In contrast, Kincaid's A Small Place addresses the history of European imperialism and its aftermath in Antigua, an island so peripheral to Mrs. Musgrove's world that she would be unlikely to have heard of it (66). In that sense, it is about an even smaller place than that of Persuasion. As "event" is defined as "a thing that happens or takes place," nowhere in particular, Kincaid accesses our indifference to and designation of the peripheral in her use of the nonspecific word "event" to describe how the British Empire happened to Antigua. The present tense of "event" is accessed as Kincaid directs the narrative along several paths, covering a lot of historical, geographical, and emotional territory to prove that the evils of European colonialism continue to unfold, or happen, in Antigua even after Emancipation. She accomplishes this goal by employing a number of narrative strategies, like anecdotes, digressions, embedded narratives, and direct address, as well as different narrative points of view. To answer her own question, "Is the Antigua I see before me, self-ruled, a worse place than it was when it was dominated by the bad-minded English and all the bad-minded things they brought with them" (41), Kincaid sets up a long digression in which she details the history of Antigua's old library and recalls the pleasant afternoons she spent there as a child . Kincaid suggests with her meandering narrative that her original question wrongly presupposes that Antiguans are free from the legacy of corrupt British rule. Their inheritance of "bad-minded things" and ways from the British colonizers prolongs Antiguans' cultural and economic enslavement, making the idea of self-rule seem like an unrealistic premise (41).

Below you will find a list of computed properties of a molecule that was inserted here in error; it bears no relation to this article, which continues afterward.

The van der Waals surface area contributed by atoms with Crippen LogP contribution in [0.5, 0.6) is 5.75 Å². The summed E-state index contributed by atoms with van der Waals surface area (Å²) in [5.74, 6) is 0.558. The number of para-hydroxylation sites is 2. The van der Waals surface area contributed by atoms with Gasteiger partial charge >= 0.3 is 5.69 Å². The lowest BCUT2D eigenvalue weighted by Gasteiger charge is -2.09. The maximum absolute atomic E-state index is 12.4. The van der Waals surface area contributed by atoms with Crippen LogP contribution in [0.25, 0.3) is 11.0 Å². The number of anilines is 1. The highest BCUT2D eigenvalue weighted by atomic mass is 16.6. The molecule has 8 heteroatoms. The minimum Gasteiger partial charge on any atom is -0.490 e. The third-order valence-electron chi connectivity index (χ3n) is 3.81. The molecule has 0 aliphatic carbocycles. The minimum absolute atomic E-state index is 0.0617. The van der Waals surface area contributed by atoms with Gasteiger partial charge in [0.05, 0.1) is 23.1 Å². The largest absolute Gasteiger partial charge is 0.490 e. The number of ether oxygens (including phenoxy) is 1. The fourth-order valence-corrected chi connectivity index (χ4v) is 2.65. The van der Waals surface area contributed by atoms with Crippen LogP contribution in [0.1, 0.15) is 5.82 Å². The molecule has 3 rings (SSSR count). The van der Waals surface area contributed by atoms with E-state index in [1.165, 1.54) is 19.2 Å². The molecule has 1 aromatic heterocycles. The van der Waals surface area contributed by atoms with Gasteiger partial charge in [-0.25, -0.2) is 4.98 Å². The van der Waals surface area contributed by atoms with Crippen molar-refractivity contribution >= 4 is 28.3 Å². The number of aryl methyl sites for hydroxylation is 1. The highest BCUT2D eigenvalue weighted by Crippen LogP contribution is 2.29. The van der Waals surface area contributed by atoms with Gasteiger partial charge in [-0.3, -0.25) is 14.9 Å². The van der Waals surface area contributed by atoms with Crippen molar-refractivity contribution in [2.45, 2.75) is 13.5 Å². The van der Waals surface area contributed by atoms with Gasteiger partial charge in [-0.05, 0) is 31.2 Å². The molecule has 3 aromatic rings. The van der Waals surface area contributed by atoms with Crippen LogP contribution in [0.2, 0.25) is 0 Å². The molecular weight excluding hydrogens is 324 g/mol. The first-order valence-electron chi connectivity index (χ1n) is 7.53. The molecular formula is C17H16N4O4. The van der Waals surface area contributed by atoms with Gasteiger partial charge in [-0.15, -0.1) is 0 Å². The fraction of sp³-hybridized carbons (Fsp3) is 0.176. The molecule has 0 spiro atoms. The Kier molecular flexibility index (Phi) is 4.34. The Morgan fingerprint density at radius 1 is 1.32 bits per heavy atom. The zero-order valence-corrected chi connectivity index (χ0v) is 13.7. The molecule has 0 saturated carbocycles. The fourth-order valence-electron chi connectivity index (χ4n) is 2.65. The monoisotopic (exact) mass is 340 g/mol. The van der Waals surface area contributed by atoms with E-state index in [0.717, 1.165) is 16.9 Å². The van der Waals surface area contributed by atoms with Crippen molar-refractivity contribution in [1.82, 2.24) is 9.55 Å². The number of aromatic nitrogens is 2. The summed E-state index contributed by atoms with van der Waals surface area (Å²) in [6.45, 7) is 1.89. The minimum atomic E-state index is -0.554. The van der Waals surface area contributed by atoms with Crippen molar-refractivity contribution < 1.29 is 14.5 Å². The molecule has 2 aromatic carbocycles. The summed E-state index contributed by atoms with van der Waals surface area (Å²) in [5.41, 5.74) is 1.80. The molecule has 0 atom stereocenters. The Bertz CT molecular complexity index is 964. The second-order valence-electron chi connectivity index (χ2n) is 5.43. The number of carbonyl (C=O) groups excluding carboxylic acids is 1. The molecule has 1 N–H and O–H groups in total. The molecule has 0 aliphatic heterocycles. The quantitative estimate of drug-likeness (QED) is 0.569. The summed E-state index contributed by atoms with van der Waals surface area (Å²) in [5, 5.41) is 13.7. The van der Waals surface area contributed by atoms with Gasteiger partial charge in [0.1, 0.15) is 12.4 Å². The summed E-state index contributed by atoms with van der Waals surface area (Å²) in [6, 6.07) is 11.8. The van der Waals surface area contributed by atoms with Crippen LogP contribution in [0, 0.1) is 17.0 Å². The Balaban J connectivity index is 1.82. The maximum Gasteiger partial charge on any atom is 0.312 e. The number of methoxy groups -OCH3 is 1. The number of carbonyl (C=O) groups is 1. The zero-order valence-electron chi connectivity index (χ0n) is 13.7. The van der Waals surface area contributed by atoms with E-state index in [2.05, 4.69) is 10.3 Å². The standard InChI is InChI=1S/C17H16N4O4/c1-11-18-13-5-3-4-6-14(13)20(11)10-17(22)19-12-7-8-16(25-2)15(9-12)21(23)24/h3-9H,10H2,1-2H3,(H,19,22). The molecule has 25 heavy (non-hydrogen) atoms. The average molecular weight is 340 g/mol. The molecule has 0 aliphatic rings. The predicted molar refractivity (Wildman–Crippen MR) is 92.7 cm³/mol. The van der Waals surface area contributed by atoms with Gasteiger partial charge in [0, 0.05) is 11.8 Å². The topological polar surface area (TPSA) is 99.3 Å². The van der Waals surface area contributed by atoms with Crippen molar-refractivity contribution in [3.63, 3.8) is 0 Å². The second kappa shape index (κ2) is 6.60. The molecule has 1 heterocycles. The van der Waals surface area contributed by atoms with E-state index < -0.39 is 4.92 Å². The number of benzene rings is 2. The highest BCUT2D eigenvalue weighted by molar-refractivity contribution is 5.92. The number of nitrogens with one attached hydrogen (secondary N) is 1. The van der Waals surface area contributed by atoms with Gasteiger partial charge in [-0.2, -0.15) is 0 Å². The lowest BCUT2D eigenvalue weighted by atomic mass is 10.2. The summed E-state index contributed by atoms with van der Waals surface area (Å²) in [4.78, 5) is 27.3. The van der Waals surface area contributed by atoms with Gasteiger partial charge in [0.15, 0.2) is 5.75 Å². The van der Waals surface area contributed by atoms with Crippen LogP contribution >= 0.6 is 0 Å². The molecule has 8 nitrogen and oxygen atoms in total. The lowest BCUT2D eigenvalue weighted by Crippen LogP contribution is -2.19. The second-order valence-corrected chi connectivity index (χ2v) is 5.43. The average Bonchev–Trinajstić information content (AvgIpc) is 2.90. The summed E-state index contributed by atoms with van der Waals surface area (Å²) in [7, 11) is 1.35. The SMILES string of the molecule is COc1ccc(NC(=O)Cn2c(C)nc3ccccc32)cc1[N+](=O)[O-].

What Wentworth says to Louisa (and Anne overhears) in the hedgerow, "It is the worst evil of too yielding and indecisive a character, that no influence over it can be depended on. -- You are never sure of a good impression being durable" (81) could have emerged from any imperialist's mouth in Austen's day. Why Antiguans after Emancipation, did not just pick up the ball of capitalism and run with it, Kincaid explains to her reader-as-Imperialist, "Do you know why people like me are shy about being capitalists? Well, it's because we, for as long as we have known you, were capital" (37). However, Persuasion's works to make the capitalism of a Captain Wentworth more honorable than that of a Sir Walter Elliott. Even the polite society of Austen's novel generally considers the British Navy a legitimate profession. Perhaps the only character that speaks ill of the navy is Sir Walter Elliott, who thinks it brings "persons of obscure birth undue distinction" and causes its men to look too weather-beaten (20). Comparing Kellynch Hall to captured booty, Sir Walter jokes, "A prize indeed would Kellynch Hall be to him; rather the greatest prize of all, let him have taken ever so many before" (18). Still, it is understood that Sir Walter does not mean he disapproves of any particularly unjustifiable means a navy man might employ to get wealthy, such as legalized piracy, but rather that a navy man may attain through work a level of distinction previously attained only through inheritance. Nevertheless, Sir Walter's objections are directly and indirectly countered on so many occasions throughout the text that the navy's image grows to be rather rosy. In convincing her father to consider even the possibility of renting Kellynch Hall to a sailor, Anne defends the navy "who have done so much for us, have at least equal claim with any other set of men, for all the comforts and all the privileges which any home can give. Sailors work hard enough for their comforts, we must allow" (20). This focus on the hard work and sacrifices of navy men is often alluded to. Captain Harville describes how a sailor "suffers when he takes a last look at his wife and children" (220) before setting out again to sea.